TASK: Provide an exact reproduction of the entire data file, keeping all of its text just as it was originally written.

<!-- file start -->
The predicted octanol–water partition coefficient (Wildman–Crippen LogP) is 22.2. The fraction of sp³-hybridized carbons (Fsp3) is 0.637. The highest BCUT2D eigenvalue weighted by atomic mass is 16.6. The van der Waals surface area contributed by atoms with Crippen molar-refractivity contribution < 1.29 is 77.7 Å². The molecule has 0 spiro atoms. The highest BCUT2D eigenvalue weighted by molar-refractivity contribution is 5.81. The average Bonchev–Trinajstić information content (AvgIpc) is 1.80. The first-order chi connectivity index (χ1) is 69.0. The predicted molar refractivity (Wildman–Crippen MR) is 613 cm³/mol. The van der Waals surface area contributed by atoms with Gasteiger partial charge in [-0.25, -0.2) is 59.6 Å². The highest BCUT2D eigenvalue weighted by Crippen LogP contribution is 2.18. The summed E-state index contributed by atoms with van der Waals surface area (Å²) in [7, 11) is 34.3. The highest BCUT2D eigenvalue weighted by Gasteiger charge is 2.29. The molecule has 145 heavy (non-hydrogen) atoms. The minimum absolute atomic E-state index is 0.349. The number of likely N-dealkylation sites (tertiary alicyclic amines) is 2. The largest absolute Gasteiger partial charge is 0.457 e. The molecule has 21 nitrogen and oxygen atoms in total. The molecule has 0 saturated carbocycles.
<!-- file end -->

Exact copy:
The predicted octanol–water partition coefficient (Wildman–Crippen LogP) is 22.2. The fraction of sp³-hybridized carbons (Fsp3) is 0.637. The highest BCUT2D eigenvalue weighted by atomic mass is 16.6. The van der Waals surface area contributed by atoms with Crippen molar-refractivity contribution < 1.29 is 77.7 Å². The molecule has 0 spiro atoms. The highest BCUT2D eigenvalue weighted by molar-refractivity contribution is 5.81. The average Bonchev–Trinajstić information content (AvgIpc) is 1.80. The first-order chi connectivity index (χ1) is 69.0. The predicted molar refractivity (Wildman–Crippen MR) is 613 cm³/mol. The van der Waals surface area contributed by atoms with Gasteiger partial charge in [-0.25, -0.2) is 59.6 Å². The highest BCUT2D eigenvalue weighted by Crippen LogP contribution is 2.18. The summed E-state index contributed by atoms with van der Waals surface area (Å²) in [7, 11) is 34.3. The highest BCUT2D eigenvalue weighted by Gasteiger charge is 2.29. The molecule has 145 heavy (non-hydrogen) atoms. The minimum absolute atomic E-state index is 0.349. The number of likely N-dealkylation sites (tertiary alicyclic amines) is 2. The largest absolute Gasteiger partial charge is 0.457 e. The molecule has 21 nitrogen and oxygen atoms in total. The molecule has 0 saturated carbocycles.